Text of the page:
In a recent blog entry, New York Archbishop Timothy Dolan noted that within days of the New York State legislature’s decision to affirm homosexual marriage, some enthusiasts had upped the ante, asking us to consider “nonmonogamy.” This was not a false alarm.
When the U.S. Supreme Court rejected precedent and decided to invent a right to sodomy (see Lawrence v. Texas, 2003), Justice Scalia wrote in dissent that everything from bigamy to bestiality could now be justified in light of this ruling. After all, if moral choice is the only operative principle, then on what basis can we tell a brother and sister, that they cannot marry? This is not a matter of idle speculation: in the wake of Lawrence, attempts to legalize polygamy and incest were made, and it is just a matter of time before some judge decides it’s necessary to break new ground.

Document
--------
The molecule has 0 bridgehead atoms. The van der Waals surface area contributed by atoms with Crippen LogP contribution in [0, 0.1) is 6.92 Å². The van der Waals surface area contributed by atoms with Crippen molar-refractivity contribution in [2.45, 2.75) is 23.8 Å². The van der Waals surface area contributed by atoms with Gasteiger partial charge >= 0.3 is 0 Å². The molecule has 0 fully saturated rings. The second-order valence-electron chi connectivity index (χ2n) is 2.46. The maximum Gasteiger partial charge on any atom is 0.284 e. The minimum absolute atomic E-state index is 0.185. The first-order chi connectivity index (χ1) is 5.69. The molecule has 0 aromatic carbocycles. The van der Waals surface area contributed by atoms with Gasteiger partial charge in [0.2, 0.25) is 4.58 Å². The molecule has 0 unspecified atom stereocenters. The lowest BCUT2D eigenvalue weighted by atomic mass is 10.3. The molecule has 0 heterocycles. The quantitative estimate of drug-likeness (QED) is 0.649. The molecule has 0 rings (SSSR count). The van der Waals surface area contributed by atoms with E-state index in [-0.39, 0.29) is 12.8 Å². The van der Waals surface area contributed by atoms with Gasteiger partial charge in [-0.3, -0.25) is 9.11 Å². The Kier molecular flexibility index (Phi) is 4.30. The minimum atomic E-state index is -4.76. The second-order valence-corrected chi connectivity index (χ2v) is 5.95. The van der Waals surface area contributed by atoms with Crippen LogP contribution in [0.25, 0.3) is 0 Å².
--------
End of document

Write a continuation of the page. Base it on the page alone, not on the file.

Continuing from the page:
If anything, Archbishop Dolan understated the problem. Five years ago, hundreds of prominent professors, lawyers, writers and activists signed a statement declaring war on marriage. For example, the statement said, “Queer couples and siblings who decide to jointly create and raise a child with another queer person or couple, in two households,” should be afforded the same protections as marriage, traditionally understood. These zealots even went so far as to say that such arrangements should be given private [read: religious] recognition.
Archbishop Dolan did us a favor by issuing this wake-up call. Sadly, he does not exaggerate, not by one bit.